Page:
Then at around 2am we were waken (we weren’t really sleeping) by beeping horns and people shouting, quickly dressing I popped outside to discover that the panic was because the organisers marquee had collapsed and another had disappeared across the field into the darkness. Around 30 people were rushing to secure the now exposed equipment and load it into vans, cars and caravans and dismantle the flapping marquees. The PA equipment van had also toppled over. As well as the marquees other peoples caravan awnings and tents were collapsing under the tempest’s onslaught. I finally went back to bed about 4am and we awoke to blazing sunshine but still howling wind!

Understandably the organisers Nigel and Emma had no choice but to cancel the show, the forecast was for continuing strong winds and it would have been negligent to risk the safety of the public and dogs in those conditions, let alone the logistical nightmare of the lost marquees. The rain and sleet had also turned the field into a potential mud bath and a number of people without four-wheel drive needed towing off.

So forlornly we packed up (difficult in the wind) and travelled home (taking it slow in the strong wind). The caravan is now sat on the drive and needs a bit of a clean inside and out. It will be off back to storage later today and then we have to decide what to do over the next couple of days! Given the bad weather it probably won’t be a lot!

The caravan in sunnier times

Driver Improvement Training


Back in December last year I was involved in a road traffic incident. I was the guilty party making an error of judgement that could quite easily have resulted in me and possible others being injured or even killed. Thankfully no one was and the incident just resulted in some damage to my car and another vehicle.

My car
My damaged car

At the time I put my hands up immediately and admitted being an idiot. The police attended and after their investigation told me, not unsurprisingly, that there was sufficient evidence for me to be prosecuted for Driving without due care and attention (“careless driving”) contrary to Section 3 of the Road Traffic Act 1988.

The officer attending told me that in the past such incidents when referred to the Crown Prosecution Service automatically resulted in a fine and penalty points on the driving licence following successful prosecution. However for several years rather than clogging up the court systems with this punitive course of action a driver improvement course has been offered as an alternative, the aim being to educate drivers in the art of advanced or defensive driving so that they changed their attitude and improved their skills and road craft so they are then less likely to cause similar incidents in the future. By agreeing to attend and successfully completing the course a driver could avoid being prosecuted. The courses aren’t free they cost the best part of £200 but it is substantially cheaper than the alternative.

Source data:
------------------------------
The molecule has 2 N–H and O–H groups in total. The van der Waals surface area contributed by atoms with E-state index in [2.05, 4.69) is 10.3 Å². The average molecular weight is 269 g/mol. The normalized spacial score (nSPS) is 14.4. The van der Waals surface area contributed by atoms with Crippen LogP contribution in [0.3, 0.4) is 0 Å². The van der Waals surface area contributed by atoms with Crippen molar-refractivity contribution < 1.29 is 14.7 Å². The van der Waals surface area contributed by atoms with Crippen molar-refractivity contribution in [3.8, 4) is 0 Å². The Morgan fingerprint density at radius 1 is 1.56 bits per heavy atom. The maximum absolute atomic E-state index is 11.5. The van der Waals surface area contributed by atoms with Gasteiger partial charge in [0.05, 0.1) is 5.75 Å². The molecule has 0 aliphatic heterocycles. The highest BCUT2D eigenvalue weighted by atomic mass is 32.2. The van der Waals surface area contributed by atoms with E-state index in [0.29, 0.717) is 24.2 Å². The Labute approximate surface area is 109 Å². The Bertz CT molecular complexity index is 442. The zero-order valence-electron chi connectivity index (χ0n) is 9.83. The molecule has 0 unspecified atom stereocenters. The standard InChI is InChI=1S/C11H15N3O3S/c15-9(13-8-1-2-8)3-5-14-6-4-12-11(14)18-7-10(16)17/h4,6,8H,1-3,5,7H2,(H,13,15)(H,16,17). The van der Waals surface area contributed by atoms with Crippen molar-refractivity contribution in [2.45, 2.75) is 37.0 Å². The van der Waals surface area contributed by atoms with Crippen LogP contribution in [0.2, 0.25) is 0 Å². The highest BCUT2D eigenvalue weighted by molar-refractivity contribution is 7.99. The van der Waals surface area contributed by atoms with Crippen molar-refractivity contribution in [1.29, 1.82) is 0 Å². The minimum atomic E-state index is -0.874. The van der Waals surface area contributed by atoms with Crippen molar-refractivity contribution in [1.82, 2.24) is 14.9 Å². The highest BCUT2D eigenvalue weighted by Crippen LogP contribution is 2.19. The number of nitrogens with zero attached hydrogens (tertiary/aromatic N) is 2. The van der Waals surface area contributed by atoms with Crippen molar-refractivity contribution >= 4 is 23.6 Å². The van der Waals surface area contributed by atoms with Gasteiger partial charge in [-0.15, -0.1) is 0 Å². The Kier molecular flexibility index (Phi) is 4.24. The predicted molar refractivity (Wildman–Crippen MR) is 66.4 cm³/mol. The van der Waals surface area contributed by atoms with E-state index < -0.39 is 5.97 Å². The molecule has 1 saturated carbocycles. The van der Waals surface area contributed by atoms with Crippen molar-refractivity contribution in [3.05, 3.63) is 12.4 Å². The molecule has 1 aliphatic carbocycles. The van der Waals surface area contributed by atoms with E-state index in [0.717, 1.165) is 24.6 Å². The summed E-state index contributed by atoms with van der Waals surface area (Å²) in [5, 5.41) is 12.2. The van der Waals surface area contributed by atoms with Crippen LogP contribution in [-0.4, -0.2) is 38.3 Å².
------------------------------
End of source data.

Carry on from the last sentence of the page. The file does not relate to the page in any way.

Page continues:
So that was that! I went home got the car repaired under my insurance and waited. At the end of January I received a letter inviting me to attend a session of the “Driver Improvement Scheme” held by Nottingham City Council in conjunction with a number of other public bodies.

For the last two days I have attended one of the courses, along with 13 other people of all ages and backgrounds, in the centre of Nottingham. The course consisted of one full day and one half day. The first part consisted of theory of what makes a good driver and attitude and it’s effects on driving. There were exercises in the art of hazard recognition and crash investigation in which real-life fatal incidents were played out using models and you could see how seemingly innocuous actions could have catastrophic effects to the outcome and with a little thought by certain parties death could have been avoided.

After lunch on the first day we were allocated to advanced driving instructors and taken out for assessment and then instruction to correct our faults and educate us in the art of defensive driving. I scored very highly in this and my main failings were a tendency to creep over the speed limit as I went along with the flow and not maintaining a safe distance in town traffic, I also didn’t negotiate speed humps smoothly.

Today was the second day of the course and involved a test on the highway code, instruction on defensive motorway driving and a final assessment. The idea being that on this final part you showed significant improvement compared to the previous day. Before we started the second session of driving we were given the results of our initial assessment and I was pleased as punch by the comments on mine!

“Good attitude, Andrew is keen to learn. His car control is excellent but respect of speed and limits can be improved. He is well on the way to being an advanced driver”

I am pleased to say I passed and can say I have learned an awful lot, it was very friendly, relaxed and informative and well worth attending not just because it meant escaping prosecution. Following this I am serious considering taking one of the advanced driving tests offered by RoSPA or the Institute of Advanced Motoring.

A National Disgrace!

Two prats

Taking a break from housework this afternoon I watched the Budget. That bizarre looking buffoon Alistair Darling acted like a ventriloquists dummy with Gorden Brown sitting by his side as he gave one of the most boring and shortest reports on the economy I have ever heard. Short on any ideas and crucially detail (leaving the pundits and analysts to wade through the redbook for the figures) it was however full of spin, buzzwords and re announcements. Despite this it did little to hide the fact the economy is heading for trouble and the government have done little to prepare for it. It also failed to mention the economy’s potential exposure to the Northern Rock fiasco.